In the case State v. Sum, which originated in Pierce County, the court said the subject’s race must also be considered in determining the legality of police stops.
Robnett said additional cases will provide more clarity over time. But in the meantime, she said these decisions have left prosecutors and police feeling uncertain about how to do their jobs.
“Often, police officers perform best if there are sort of bright-line understandings about what is permissible and what is impermissible in terms of how they conduct themselves and how they police their communities,” she said. “So a decision like Sum really blurs a lot of those bright lines and I think leaves a lot of uncertainty.”
She added, “Our deputy prosecutors are probably a little bit like police officers, wondering what is okay now and what is not okay. And we’re doing our level best now to follow the law.”
Last fall, the Washington Supreme Court extended the new “objective observer” standard to civil cases. In the case of Henderson v. Thompson, a Black female plaintiff sued for damages after a white female driver rear-ended her car. In describing the plaintiff as “combative,” the court said defense lawyers evoked harmful racial stereotypes.
Justice Raquel Montoya-Lewis wrote for the majority, "During the trial, Thompson’s defense team attacked the credibility of Henderson and her counsel— also a Black woman — in language that called on racist tropes and suggested impropriety between Henderson and her Black witnesses."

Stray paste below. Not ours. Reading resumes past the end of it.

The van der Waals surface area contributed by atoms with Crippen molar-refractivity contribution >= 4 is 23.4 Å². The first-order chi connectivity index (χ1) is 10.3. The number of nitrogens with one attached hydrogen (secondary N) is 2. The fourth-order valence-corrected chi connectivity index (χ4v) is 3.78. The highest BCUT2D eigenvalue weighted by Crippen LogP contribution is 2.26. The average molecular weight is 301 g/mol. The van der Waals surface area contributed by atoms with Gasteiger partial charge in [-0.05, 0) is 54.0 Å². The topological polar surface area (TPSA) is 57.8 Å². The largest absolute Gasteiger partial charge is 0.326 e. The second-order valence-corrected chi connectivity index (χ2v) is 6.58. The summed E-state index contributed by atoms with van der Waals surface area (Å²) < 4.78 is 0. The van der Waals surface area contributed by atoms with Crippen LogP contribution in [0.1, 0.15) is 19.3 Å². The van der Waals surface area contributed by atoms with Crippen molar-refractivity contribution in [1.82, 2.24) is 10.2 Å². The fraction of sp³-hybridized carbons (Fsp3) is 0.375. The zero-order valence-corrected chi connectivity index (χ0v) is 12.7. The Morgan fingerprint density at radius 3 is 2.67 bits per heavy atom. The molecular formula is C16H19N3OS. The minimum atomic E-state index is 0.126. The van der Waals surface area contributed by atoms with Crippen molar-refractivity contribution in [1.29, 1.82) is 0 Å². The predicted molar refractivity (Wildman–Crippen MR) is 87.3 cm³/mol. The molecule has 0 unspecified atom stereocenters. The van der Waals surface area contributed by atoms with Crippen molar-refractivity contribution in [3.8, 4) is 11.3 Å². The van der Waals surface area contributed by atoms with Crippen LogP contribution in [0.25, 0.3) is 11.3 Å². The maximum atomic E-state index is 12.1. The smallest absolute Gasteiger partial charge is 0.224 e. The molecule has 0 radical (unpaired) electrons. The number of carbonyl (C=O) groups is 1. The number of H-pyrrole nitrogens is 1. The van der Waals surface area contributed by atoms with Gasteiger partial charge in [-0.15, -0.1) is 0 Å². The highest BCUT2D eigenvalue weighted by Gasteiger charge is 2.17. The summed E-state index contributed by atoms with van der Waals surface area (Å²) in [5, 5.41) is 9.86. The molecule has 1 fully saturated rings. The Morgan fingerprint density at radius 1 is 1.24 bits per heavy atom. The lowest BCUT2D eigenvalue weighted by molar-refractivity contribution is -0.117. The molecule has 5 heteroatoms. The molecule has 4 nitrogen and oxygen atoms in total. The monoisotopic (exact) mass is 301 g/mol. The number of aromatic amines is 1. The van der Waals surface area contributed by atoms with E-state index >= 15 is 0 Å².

The court found that an objective observer could conclude that racial bias was a factor in the jury’s final award, and ordered the lower court to consider a new trial. It further stated that the prevailing party had the burden of proving racism was not a factor in the verdict.
Robnett said the Henderson decision seems to prohibit some established legal tactics used in cross-examination, based on the race of the different parties in the case. “It seemed to me in reading Henderson that they were disfavoring or prohibiting some kind of standard legal arguments – like that the plaintiff might have a financial motive to embellish their injury,” she said.
The decision has been blasted in conservative media as unworkable. But supporters call the court’s efforts to address racial bias “revolutionary,” and say other states are poised to follow.
Robert Chang is a law professor and executive director of the Korematsu Center for Law and Equality at Seattle University. He said the court’s expansion of the “objective observer” standard is an important new strategy to address implicit racial bias throughout the court system.